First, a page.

So the question is what did the Biden team tell her they wanted? Let’s not forget that this is an executive appointment of someone that serves at the pleasure of the President.

    Judging by everything else Biden has done, we can assume that the interests of SV will be tended to and that the interests of the far left (people like Lemley) will be adhered to. We should all be very afraid.

    I haven’t worked it out but she will do some nasty stuff but make sure that the applications continue as I don’t think she will want to cut the budget. But we’ll see.

    You see to my mind this person provides the perfect cover for radical change as she checks all the tick marks of qualifications (except she should be a woman of color).

  • [Avatar for B]
    B
    December 3, 2021 11:22 am

    @ Night Writer

    Well, Biden has appointed some absolutely bizarre and frightening people. Saule Omarova Is a perfect example of a person who shouldn’t be let within 1,000 yards of a government job.

    Vidal, however, I’ll give a chance until it’s clear she’s Team SV. She doesn’t need this gig, and indeed it represents a pay cut and a likely loss of a hard-earned client base.

  • [Avatar for mike]
    mike
    December 3, 2021 01:52 pm

    Josh: Your article said that “Vidal said the guidelines are working” and that “Do [sic] to the brevity of her comments, she did not reconcile how the guidelines can be working…”

    The objection is that your article possesses an expectation for Vidal to reconcile a claim you alleged that she made that the guidelines were working and with the Federal Circuit, but she didn’t say the guidelines were working, nor that they were working with the Federal Circuit. Also, the USPTO guidelines have no bearing on the Federal Circuit.

    What Vidal said was that the USPTO’s guidelines were consistent with the law right now. That is not the same as saying they are working. She in fact said that the law was not set and that the circuit judges said it is difficult to understand the contours of the law. She also said quite a bit in her petition to the Supreme Court in the Chamberlain case quoted above: “The root cause of all this ire and uncertainty is the Federal Circuit’s insistence once again on crafting an elaborate test that strays from—and here, contradicts—the plain text of the Act.” She also said that she would work with Congress to help on patent eligibility. None of these statements by Vidal agree with your statement that Vidal said the guidelines were working or with your expectation for her to reconcile how they are working when the Federal Circuit refuses to abide by them.

    If now you say that you think Vidal said she will continue that effort of Iancu’s eligibility guidance, which is “the best they can do under the circumstances,” then you should have said that. Because what you wrote creates a false narrative.

    Vidal’s experience shows she has a solid understanding of the problem with 101. The problem is the Federal Circuit’s difficulty understanding the contours of the law. Congress can remedy that. Vidal said she is open to working with Congress. So let’s not confuse the story.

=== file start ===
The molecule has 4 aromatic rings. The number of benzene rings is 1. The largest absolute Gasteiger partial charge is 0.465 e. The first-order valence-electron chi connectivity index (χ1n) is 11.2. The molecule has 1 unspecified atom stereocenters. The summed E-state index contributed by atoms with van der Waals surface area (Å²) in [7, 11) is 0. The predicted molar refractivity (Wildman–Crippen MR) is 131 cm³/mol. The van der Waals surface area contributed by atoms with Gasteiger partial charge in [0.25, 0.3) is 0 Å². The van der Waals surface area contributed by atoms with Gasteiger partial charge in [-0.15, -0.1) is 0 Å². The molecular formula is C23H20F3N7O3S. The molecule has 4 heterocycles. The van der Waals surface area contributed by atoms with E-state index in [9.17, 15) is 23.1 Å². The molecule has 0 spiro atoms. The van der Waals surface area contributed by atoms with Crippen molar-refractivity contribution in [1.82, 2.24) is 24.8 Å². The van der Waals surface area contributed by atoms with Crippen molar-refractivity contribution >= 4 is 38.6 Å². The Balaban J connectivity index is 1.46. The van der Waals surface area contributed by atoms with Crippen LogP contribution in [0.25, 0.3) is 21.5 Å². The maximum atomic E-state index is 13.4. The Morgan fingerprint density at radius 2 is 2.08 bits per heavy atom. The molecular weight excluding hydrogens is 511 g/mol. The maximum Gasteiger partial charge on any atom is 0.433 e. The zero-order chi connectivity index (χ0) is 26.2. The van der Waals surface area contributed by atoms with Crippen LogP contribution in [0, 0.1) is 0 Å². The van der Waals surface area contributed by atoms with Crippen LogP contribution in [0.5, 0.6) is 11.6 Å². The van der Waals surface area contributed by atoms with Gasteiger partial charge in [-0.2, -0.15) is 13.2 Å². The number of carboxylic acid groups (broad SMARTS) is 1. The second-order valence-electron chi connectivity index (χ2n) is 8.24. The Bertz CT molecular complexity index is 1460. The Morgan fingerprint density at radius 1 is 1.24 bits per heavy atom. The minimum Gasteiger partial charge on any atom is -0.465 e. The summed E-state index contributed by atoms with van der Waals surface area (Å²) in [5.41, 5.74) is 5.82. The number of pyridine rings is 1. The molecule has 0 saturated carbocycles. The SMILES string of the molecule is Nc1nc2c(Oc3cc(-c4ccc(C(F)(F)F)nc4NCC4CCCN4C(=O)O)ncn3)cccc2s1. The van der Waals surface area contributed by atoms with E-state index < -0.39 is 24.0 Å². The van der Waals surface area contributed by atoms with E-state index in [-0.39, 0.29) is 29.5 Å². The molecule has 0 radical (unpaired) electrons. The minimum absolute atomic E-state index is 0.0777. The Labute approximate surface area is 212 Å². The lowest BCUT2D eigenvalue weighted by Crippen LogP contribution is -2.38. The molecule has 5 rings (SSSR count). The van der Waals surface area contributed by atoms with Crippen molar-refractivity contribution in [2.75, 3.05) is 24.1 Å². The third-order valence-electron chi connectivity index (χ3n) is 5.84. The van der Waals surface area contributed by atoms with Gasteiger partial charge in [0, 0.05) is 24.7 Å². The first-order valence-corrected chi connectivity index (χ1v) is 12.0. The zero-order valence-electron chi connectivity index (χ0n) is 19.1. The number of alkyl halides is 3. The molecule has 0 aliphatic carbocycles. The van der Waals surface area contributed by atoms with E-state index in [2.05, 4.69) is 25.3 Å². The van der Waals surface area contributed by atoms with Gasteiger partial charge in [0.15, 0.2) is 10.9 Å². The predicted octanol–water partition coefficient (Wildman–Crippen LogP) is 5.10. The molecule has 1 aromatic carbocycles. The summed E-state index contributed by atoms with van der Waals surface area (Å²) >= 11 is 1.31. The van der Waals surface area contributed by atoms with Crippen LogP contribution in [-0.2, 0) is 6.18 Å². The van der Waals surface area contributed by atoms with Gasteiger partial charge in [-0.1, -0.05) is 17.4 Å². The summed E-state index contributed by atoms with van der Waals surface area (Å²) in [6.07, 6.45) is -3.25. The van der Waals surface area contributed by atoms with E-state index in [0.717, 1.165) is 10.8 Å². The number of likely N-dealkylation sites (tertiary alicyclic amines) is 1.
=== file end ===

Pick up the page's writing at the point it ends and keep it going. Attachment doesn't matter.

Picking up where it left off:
• [Avatar for Josh Malone]
    Josh Malone
    December 3, 2021 06:45 pm

    @mike, are you an inventor? I’m not tracking. Under Kappos/Lee/Iancu/Vidal, it’s not THAT HARD to get a patent. You just have to play to game. But to USE A PATENT, that’s a completely different issue. You need tens of millions of dollars and hordes of lobbyists and lawyers and journalists and academics and bureaucrats. Where are you at in the food chain?

  • [Avatar for MaxDrei]
    MaxDrei
    December 4, 2021 08:47 am

    As Mike observes at #25, “the problem” is that the judges at the Fed Ct do not understand the “contours” given them by the Supreme Ct. These “contours” are of course deliberately vague, through operation of the age-old and unassailable doctrine of judicial economy (as in every jurisdiction, the highest court intentionally delegates to the lower courts the task of putting meat on the bone).

    Mike surmises that Congress can help the Fed Ct with the problem how to do the bidding of the Supreme Court, in real cases, each with a unique fact matrix which the judges struggle to grasp. So, of course can the USPTO. And the PTO has the advantage that, unlike the politicians, it does understand both the facts and the law. If at its head the PTO has a mind that understands the problem and is strongly motivated to help, so muuch the better.

    There is no need for Congress to get involved. Those wishing it would should be careful what they push for. They might well have cause, in the end, deeply to regret having pushed in that particular direction. As far as I can see, when Congress intervenes, it only makes things worse.

  • [Avatar for concerned]
    concerned
    December 4, 2021 10:33 am

    Curious @18:
    “Let me make a suggestion. Whatever the “whole show” happens to be, find a way to make it work without a patent.”

    Way ahead of you and throughly discussed previously among the business partners. I am not much of a business mind, however, my partner was voted CEO of the year and he is also top 300 business enterprise in the nation. He is really smart, yet he freely tells everyone it took 5 presentations to understand the concept. You know, the concept that millions of working professionals and experts, many of which are attorneys, could not figure out for decades, but the USPTO/Solicitor calls mental steps to avoid the evidence. The evidence, claims and all those professionals also prove the steps cannot be performed mentally. There are 2 universities studies submitted into evidence showing this problem has escaped a long sought solution. So what excuse for rejection will be next, another lower court stab?